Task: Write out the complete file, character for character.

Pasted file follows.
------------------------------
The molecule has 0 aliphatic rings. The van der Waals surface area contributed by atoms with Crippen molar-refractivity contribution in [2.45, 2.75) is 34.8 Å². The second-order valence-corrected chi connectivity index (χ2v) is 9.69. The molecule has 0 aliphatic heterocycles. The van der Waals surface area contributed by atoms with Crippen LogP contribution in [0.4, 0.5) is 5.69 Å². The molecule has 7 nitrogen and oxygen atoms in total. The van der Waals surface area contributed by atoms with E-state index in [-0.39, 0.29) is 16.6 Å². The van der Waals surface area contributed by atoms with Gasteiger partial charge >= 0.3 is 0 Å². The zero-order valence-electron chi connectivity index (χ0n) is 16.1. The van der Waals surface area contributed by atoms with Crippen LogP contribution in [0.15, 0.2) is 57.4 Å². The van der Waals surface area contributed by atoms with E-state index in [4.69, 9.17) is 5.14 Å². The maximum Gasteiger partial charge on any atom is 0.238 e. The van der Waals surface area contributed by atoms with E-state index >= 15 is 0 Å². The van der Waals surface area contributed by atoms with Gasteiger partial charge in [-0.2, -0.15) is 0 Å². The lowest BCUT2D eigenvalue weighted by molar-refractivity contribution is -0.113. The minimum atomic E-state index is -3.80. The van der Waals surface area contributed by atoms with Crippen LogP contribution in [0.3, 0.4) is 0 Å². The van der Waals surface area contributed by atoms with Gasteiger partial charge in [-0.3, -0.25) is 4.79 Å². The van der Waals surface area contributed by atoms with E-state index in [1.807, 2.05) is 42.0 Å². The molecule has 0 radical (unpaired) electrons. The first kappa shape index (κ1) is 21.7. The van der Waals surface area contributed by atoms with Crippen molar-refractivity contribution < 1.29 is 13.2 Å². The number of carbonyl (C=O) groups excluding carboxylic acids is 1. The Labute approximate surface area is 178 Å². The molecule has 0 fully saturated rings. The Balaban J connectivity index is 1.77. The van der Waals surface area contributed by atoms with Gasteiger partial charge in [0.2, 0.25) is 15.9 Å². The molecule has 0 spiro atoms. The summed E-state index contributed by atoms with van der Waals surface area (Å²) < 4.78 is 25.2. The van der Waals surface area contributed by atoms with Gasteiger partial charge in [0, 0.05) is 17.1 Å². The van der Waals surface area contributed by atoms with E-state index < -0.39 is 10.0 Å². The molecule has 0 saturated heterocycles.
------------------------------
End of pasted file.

The molecule has 0 aliphatic rings. The van der Waals surface area contributed by atoms with Crippen molar-refractivity contribution in [2.45, 2.75) is 34.8 Å². The second-order valence-corrected chi connectivity index (χ2v) is 9.69. The molecule has 0 aliphatic heterocycles. The van der Waals surface area contributed by atoms with Crippen LogP contribution in [0.4, 0.5) is 5.69 Å². The molecule has 7 nitrogen and oxygen atoms in total. The van der Waals surface area contributed by atoms with E-state index in [-0.39, 0.29) is 16.6 Å². The van der Waals surface area contributed by atoms with Gasteiger partial charge >= 0.3 is 0 Å². The zero-order valence-electron chi connectivity index (χ0n) is 16.1. The van der Waals surface area contributed by atoms with Crippen LogP contribution in [0.15, 0.2) is 57.4 Å². The van der Waals surface area contributed by atoms with E-state index in [4.69, 9.17) is 5.14 Å². The maximum Gasteiger partial charge on any atom is 0.238 e. The van der Waals surface area contributed by atoms with E-state index >= 15 is 0 Å². The van der Waals surface area contributed by atoms with Gasteiger partial charge in [-0.2, -0.15) is 0 Å². The lowest BCUT2D eigenvalue weighted by molar-refractivity contribution is -0.113. The minimum atomic E-state index is -3.80. The van der Waals surface area contributed by atoms with Crippen LogP contribution in [0.3, 0.4) is 0 Å². The van der Waals surface area contributed by atoms with Gasteiger partial charge in [-0.3, -0.25) is 4.79 Å². The van der Waals surface area contributed by atoms with E-state index in [1.807, 2.05) is 42.0 Å². The molecule has 0 radical (unpaired) electrons. The first kappa shape index (κ1) is 21.7. The van der Waals surface area contributed by atoms with Crippen molar-refractivity contribution < 1.29 is 13.2 Å². The number of carbonyl (C=O) groups excluding carboxylic acids is 1. The Labute approximate surface area is 178 Å². The molecule has 0 fully saturated rings. The Balaban J connectivity index is 1.77. The van der Waals surface area contributed by atoms with Gasteiger partial charge in [0.2, 0.25) is 15.9 Å². The molecule has 0 spiro atoms. The summed E-state index contributed by atoms with van der Waals surface area (Å²) < 4.78 is 25.2. The van der Waals surface area contributed by atoms with Gasteiger partial charge in [0, 0.05) is 17.1 Å². The van der Waals surface area contributed by atoms with E-state index < -0.39 is 10.0 Å². The molecule has 0 saturated heterocycles.